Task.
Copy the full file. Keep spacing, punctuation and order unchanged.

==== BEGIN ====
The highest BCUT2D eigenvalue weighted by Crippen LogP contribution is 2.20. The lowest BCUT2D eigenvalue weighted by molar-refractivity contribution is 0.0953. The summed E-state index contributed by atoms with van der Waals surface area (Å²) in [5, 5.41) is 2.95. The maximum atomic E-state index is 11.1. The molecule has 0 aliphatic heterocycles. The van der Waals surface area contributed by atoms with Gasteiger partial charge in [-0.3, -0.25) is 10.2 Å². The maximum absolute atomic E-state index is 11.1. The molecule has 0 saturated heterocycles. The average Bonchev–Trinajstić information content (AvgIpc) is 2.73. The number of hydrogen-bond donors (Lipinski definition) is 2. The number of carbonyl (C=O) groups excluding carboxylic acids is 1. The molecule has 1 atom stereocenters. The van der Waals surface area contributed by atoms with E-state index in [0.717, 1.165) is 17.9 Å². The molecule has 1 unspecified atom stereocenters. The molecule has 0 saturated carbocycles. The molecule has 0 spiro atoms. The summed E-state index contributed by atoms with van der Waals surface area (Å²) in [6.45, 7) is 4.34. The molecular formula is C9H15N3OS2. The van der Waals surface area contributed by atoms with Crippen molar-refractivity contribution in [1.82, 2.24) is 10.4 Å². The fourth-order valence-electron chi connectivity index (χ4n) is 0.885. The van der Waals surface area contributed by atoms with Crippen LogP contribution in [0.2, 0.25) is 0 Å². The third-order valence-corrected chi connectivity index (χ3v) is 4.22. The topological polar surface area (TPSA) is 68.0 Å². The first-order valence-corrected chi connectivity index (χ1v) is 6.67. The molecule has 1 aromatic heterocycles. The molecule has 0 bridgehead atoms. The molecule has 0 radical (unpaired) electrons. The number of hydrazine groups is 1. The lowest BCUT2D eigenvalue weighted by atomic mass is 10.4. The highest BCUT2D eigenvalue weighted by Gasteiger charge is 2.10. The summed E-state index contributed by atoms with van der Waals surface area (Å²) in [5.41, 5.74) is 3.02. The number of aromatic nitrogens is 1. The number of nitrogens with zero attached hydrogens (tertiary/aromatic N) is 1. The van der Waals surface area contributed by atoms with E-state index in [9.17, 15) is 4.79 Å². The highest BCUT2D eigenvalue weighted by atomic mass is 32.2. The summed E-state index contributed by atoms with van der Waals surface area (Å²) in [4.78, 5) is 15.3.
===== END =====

The highest BCUT2D eigenvalue weighted by Crippen LogP contribution is 2.20. The lowest BCUT2D eigenvalue weighted by molar-refractivity contribution is 0.0953. The summed E-state index contributed by atoms with van der Waals surface area (Å²) in [5, 5.41) is 2.95. The maximum atomic E-state index is 11.1. The molecule has 0 aliphatic heterocycles. The van der Waals surface area contributed by atoms with Gasteiger partial charge in [-0.3, -0.25) is 10.2 Å². The maximum absolute atomic E-state index is 11.1. The molecule has 0 saturated heterocycles. The average Bonchev–Trinajstić information content (AvgIpc) is 2.73. The number of hydrogen-bond donors (Lipinski definition) is 2. The number of carbonyl (C=O) groups excluding carboxylic acids is 1. The molecule has 1 atom stereocenters. The van der Waals surface area contributed by atoms with E-state index in [0.717, 1.165) is 17.9 Å². The molecule has 1 unspecified atom stereocenters. The molecule has 0 saturated carbocycles. The molecule has 0 spiro atoms. The summed E-state index contributed by atoms with van der Waals surface area (Å²) in [6.45, 7) is 4.34. The molecular formula is C9H15N3OS2. The van der Waals surface area contributed by atoms with Crippen molar-refractivity contribution in [1.82, 2.24) is 10.4 Å². The fourth-order valence-electron chi connectivity index (χ4n) is 0.885. The van der Waals surface area contributed by atoms with Crippen LogP contribution in [0.2, 0.25) is 0 Å². The third-order valence-corrected chi connectivity index (χ3v) is 4.22. The topological polar surface area (TPSA) is 68.0 Å². The first-order valence-corrected chi connectivity index (χ1v) is 6.67. The molecule has 1 aromatic heterocycles. The molecule has 0 bridgehead atoms. The molecule has 0 radical (unpaired) electrons. The number of hydrazine groups is 1. The lowest BCUT2D eigenvalue weighted by atomic mass is 10.4. The highest BCUT2D eigenvalue weighted by Gasteiger charge is 2.10. The summed E-state index contributed by atoms with van der Waals surface area (Å²) in [5.41, 5.74) is 3.02. The number of aromatic nitrogens is 1. The number of nitrogens with zero attached hydrogens (tertiary/aromatic N) is 1. The van der Waals surface area contributed by atoms with E-state index in [9.17, 15) is 4.79 Å². The highest BCUT2D eigenvalue weighted by atomic mass is 32.2. The summed E-state index contributed by atoms with van der Waals surface area (Å²) in [4.78, 5) is 15.3.